At scale, the Army recognizes the importance of building innovative teams. The current Army Chief of Staff, for example, published an 18-page innovation strategy. My own unit, the 4th Psychological Operations Group, has led the way in creating a multidisciplinary “Innovation Council” that reports directly to the Group Commander. But while conversations are happening, they aren’t yet normative, nor is it exactly clear how junior leaders can take initiative to build innovative cultures at the platoon or company level. For example, I like this older Harvard Business Review article clarifying what innovation means, but not many points directly apply to direct-level Army officers. In the spirit of sharing my own experience trying (and often failing) to navigate this leadership challenge, below are a few notes of what I think could work well:
- Empower competent soldiers to have responsibility for specific problems. Instead of prescribing a method to solve the problem step by step, provide broad directions that allow for their own creativity, and be ready to assist as required. This lies at the heart of mission command – it also requires more senior leaders to have humility.
- Create a positive feedback loop to build a supportive climate. A lot of officers punish small failures but don’t celebrate small wins. Your “feedback threshold” needs to be consistent – make sure to have a balanced view of collective performance. This helps build a balanced attitude about risk and will encourage your competent leaders to test novel solutions.
- Tie efforts to outcomes, and connect small tasks to a larger purpose. Oftentimes the information you have can provide key context to soldiers who are forced to work overtime or in bad conditions to meet a critical deadline. The “why” won’t necessarily lessen the pain, but they can see the bigger point and then innovate against that mission to get the job done more quickly.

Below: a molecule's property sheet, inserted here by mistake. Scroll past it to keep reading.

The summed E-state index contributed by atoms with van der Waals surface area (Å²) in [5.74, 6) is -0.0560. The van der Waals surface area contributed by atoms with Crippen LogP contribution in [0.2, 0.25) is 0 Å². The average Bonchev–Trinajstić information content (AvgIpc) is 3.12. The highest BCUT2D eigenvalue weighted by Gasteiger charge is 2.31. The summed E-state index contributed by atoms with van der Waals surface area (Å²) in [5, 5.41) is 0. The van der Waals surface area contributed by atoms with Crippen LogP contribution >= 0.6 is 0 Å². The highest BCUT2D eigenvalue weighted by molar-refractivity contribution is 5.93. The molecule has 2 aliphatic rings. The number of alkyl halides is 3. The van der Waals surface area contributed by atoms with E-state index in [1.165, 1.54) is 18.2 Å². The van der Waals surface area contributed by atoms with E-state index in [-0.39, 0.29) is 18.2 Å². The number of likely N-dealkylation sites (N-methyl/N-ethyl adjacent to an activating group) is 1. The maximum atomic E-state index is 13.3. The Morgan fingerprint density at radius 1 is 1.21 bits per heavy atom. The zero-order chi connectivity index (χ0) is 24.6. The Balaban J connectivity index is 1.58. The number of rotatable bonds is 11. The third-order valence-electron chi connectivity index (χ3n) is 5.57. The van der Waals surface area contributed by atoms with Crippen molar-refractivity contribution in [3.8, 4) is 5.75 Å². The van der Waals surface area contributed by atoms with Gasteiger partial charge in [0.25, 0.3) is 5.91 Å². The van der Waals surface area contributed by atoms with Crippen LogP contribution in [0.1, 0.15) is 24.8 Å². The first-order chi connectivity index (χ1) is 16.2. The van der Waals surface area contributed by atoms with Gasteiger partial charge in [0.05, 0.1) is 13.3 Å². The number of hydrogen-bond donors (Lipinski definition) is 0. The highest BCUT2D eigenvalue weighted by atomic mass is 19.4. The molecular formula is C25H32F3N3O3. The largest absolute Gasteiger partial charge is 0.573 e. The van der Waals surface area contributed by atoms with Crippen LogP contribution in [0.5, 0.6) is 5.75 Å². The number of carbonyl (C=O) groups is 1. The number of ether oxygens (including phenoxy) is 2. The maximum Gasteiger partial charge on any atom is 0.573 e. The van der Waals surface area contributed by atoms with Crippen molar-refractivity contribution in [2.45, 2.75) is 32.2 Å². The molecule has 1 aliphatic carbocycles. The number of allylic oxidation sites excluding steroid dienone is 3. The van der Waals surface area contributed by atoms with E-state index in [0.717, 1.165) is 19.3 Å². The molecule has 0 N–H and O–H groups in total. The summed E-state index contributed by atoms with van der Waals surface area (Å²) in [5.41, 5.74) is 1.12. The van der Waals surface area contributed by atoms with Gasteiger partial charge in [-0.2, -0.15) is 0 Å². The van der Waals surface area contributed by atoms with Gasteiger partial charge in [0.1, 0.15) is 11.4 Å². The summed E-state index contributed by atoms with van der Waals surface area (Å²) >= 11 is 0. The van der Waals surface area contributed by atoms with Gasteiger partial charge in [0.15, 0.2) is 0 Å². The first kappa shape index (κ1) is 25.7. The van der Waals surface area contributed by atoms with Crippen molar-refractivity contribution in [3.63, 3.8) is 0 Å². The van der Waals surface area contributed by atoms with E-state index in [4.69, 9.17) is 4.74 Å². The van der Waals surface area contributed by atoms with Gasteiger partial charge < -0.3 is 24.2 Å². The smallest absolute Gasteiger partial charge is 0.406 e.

- Know what needs to be done well vs. just good enough. Not everything deserves full and perfect attention. Sometimes the task should be done perfectly, sometimes it just needs to be done. If you constantly require perfection, you’re being unrealistic and taxing the bandwidth of your team. William James: “wisdom is the art of knowing what to overlook.” Doing this can free decision space and allow your people to be creative about problems that matter more.
- Problems can be raised independent of solutions. The old adage to “only tell me a problem if you have a solution” is a sure way for larger issues to fester and rot a unit from the inside out. The biggest problems within your unit probably don’t have easy solutions. By outsourcing critical decision-making to subordinates – and calling it “delegation” – you’re probably also outsourcing your responsibility as a leader to involve all stakeholders and tackle your team’s toughest issues.
Ultimately, innovation can be as much an attitude as it is a set of outcomes. Is our unit curious enough to ask the hard questions, humble enough to accept the truth (whatever it may be), and agile enough to find a solution? Can we fully implement under this command team (usually just a two-year window) or will it be a longer project? Is the person telling me “no” able to also tell me “yes,” or are they just risk-averse? Innovating from the bottom-up is not linear-sequential; it’s a dynamic, variable, and complicated effort. Measuring success and comparing outcomes won’t necessarily get easier through innovation, but it can become a more creative and exciting problem-solving framework. That itself is well worth the task.
Addison McLamb is a Military Intelligence Captain at Ft. Bragg, NC. He is a 2021 CJO Leadership Fellow. The views expressed above are his own and do not necessarily reflect the views of the Department of the Defense or US Military Academy.